Interesting piece from Lori Nickel in Sunday’s Milwaukee Journal Sentinel about seemingly perpetually-embattled left guard Daryn Colledge. Mostly a recap of what we’ve read already about Colledge, the piece is notable for the inclusion of the following from offensive coordinator Joe Philbin when asked about Colledge’s claims that the offensive staff’s constant shuffling of the offensive line in general, and movement of Colledge in particular, led to Colledge’s uneven play last season:
We could sit here and say, ‘Well, he had to play left tackle for two weeks, and that’s why he didn’t play well at left guard’ And I’m not sitting here saying he didn’t play well at left guard. But the fact of the matter is, in the National Football League, you dress seven guys; sometimes guys have to play different positions.I think in his vault, he has probably 2,500 reps or maybe 3,000 reps at left guard even going in to last year. I don’t know if we can knock our offensive staff around for moving guys: ‘Oh my gosh, we can’t get guys in the same position.’ I don’t know if that’s a valid argument in that particular case.
Moving T.J. Lang out to left guard and left tackle as a rookie, and not ever being a starter – there may be some merit to that. And I’m not saying Daryn Colledge didn’t play well at left guard. That’s not the case. However, when push comes to shove, you’ve been in the league 3½ years; I mean, that’s not a valid reason to me.
I agree with this for the most part. That being said, the musical chairs on the offensive line during McCarthy’s tenure has been ludicrous. Now, I would contend that most of that is on Ted Thompson – he just hasn’t provided McCarthy and company with many good players, at least not up until the last few years with the additions of Sitton and Lang, and hopefully Bulaga and Newhouse. The staff seemed to recognize how good Sitton was immediately, naming him the starter at right guard his rookie year before he was injured in the preseason. Of course, they turned right around last year and wiffed on their evaluation of Lang, so who knows…
Of course, Colledge seems to be mounting a challenge to Jarrett Bush for the title “Packer Player That Packer Fans Love To Hate”. Perusing fan sites, whether it be blogs or message boards one thing is clear – fans are sick of Colledge…mostly because they’ve made up their minds that he “sucks” as a player, which could not be further from the truth.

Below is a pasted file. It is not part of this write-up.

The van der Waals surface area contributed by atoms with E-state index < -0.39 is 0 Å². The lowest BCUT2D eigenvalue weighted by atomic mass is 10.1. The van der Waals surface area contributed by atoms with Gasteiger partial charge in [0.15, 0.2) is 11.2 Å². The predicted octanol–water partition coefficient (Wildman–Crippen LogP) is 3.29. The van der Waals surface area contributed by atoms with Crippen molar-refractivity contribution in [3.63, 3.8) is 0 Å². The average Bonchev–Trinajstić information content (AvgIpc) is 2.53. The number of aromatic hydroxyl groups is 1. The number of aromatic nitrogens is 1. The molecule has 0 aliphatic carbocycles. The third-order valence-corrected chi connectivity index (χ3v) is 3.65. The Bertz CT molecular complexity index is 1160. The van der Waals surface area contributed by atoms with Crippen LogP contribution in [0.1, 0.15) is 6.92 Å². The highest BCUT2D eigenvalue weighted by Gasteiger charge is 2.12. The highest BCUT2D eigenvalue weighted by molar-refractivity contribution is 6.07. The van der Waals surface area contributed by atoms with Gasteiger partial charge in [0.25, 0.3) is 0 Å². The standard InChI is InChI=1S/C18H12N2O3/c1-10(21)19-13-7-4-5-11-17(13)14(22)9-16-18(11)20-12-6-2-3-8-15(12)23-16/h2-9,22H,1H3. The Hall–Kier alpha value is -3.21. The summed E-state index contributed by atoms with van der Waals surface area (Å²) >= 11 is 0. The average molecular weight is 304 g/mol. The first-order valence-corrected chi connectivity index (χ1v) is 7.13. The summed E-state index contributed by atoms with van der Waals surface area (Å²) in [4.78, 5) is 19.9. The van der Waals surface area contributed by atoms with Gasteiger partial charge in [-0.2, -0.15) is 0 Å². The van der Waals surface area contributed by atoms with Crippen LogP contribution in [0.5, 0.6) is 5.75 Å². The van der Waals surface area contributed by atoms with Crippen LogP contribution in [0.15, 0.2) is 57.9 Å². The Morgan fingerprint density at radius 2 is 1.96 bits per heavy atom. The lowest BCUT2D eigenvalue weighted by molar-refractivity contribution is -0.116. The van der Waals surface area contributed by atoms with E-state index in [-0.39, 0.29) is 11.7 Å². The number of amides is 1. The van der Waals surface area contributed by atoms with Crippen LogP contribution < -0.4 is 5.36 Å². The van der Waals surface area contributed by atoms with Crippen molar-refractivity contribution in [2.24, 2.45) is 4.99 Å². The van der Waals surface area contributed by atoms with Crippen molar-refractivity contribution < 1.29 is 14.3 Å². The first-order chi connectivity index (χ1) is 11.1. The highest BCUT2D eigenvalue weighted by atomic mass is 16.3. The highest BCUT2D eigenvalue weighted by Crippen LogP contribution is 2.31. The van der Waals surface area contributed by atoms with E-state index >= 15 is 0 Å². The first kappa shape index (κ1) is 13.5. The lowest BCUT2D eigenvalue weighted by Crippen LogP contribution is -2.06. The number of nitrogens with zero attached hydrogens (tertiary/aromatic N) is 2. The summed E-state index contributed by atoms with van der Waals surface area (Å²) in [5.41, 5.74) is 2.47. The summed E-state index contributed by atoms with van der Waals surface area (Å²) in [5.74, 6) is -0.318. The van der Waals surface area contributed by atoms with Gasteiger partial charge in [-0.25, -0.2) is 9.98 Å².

Yes, he has lapses, sometimes at the worst possible times. For instance:
I mean, that is just about the saddest excuse for professional football you’ll find anywhere.
However, while fans are quick to remember plays like the one above (or the infamous second-to-last play in the Arizona playoff game) they are just as quick to forget the many, MANY good plays Colledge makes throughout the course of the season. I’ve touched on it before, but here’s some visual evidence as well:
This is just the kind of play that fans wipe from their memory banks the moment its over. Incomplete pass. Bring on the punt team.
But what they fail to recognize is the superb job Colledge does against Haloti Ngata in his one on one matchup. It’s 3rd and long and Colledge wins. And overall Colledge wins more than he loses, whether you believe it or not.
The two clips illustrate, at least to me, how much it is a mental thing with him. In the first clip, not only is he lazy with his footwork, allowing his weight to get too far back, but he’s late recognizing the stunt and reacting to it.
That’s all mental.
Now, did he struggle, especially early, in 2009? You bet. And even when he ‘righted the ship’ so-to-speak his performance was still uneven. But I think it’s clear that Colledge is a much more cerebral player than your average offensive lineman and whether he should have been effected by all the moving around or not, I think his confidence definitely took a hit when he bombed at left tackle and he never really got himself together. This, after a training camp when he was handed his starting job.
Compare that to 2008, when Colledge entered the year supposedly in competition with Alan Barbre for the left guard position. Yes, Barbre didn’t provide much in the way of an actual fight, but Colledge was made to focus and fight for his job and, by doing so, produced his finest season as a pro. I think he is set to have another good year after what will no doubt be much stiffer competition from not only Jason Spitz but possibly rookie Marshall Newhouse.
But in the end, I expect Colledge to not only win the starting left guard job but to excell at it.
And yes, please feel free to bookmark this and throw it back in my face if I am wrong.